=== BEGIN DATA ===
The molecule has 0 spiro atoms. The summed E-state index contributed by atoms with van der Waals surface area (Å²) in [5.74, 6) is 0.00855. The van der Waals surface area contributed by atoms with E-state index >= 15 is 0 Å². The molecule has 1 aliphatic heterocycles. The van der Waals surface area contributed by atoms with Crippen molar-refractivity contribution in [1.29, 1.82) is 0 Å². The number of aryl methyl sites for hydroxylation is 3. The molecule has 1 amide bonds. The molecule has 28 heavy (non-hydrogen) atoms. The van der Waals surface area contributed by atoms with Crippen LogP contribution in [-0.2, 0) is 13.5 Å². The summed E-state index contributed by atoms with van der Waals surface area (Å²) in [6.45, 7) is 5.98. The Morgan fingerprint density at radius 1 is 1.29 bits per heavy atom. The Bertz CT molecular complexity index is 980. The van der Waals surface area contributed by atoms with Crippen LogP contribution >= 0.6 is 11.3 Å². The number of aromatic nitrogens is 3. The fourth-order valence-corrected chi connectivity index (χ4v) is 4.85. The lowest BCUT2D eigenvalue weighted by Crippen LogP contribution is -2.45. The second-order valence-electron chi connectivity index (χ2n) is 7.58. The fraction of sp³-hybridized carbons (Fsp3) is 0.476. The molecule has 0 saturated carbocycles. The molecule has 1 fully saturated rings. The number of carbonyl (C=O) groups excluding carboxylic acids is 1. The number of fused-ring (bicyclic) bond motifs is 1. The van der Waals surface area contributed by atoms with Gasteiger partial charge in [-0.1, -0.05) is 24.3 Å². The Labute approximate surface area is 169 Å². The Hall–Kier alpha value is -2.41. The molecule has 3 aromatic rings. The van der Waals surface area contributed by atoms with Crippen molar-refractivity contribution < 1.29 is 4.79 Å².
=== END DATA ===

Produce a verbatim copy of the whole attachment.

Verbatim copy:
The molecule has 0 spiro atoms. The summed E-state index contributed by atoms with van der Waals surface area (Å²) in [5.74, 6) is 0.00855. The van der Waals surface area contributed by atoms with E-state index >= 15 is 0 Å². The molecule has 1 aliphatic heterocycles. The van der Waals surface area contributed by atoms with Crippen molar-refractivity contribution in [1.29, 1.82) is 0 Å². The number of aryl methyl sites for hydroxylation is 3. The molecule has 1 amide bonds. The molecule has 28 heavy (non-hydrogen) atoms. The van der Waals surface area contributed by atoms with Crippen LogP contribution in [-0.2, 0) is 13.5 Å². The summed E-state index contributed by atoms with van der Waals surface area (Å²) in [6.45, 7) is 5.98. The Morgan fingerprint density at radius 1 is 1.29 bits per heavy atom. The Bertz CT molecular complexity index is 980. The van der Waals surface area contributed by atoms with Crippen LogP contribution >= 0.6 is 11.3 Å². The number of aromatic nitrogens is 3. The fourth-order valence-corrected chi connectivity index (χ4v) is 4.85. The lowest BCUT2D eigenvalue weighted by Crippen LogP contribution is -2.45. The second-order valence-electron chi connectivity index (χ2n) is 7.58. The fraction of sp³-hybridized carbons (Fsp3) is 0.476. The molecule has 0 saturated carbocycles. The molecule has 1 fully saturated rings. The number of carbonyl (C=O) groups excluding carboxylic acids is 1. The number of fused-ring (bicyclic) bond motifs is 1. The van der Waals surface area contributed by atoms with Gasteiger partial charge in [-0.1, -0.05) is 24.3 Å². The Labute approximate surface area is 169 Å². The Hall–Kier alpha value is -2.41. The molecule has 3 aromatic rings. The van der Waals surface area contributed by atoms with Crippen molar-refractivity contribution < 1.29 is 4.79 Å².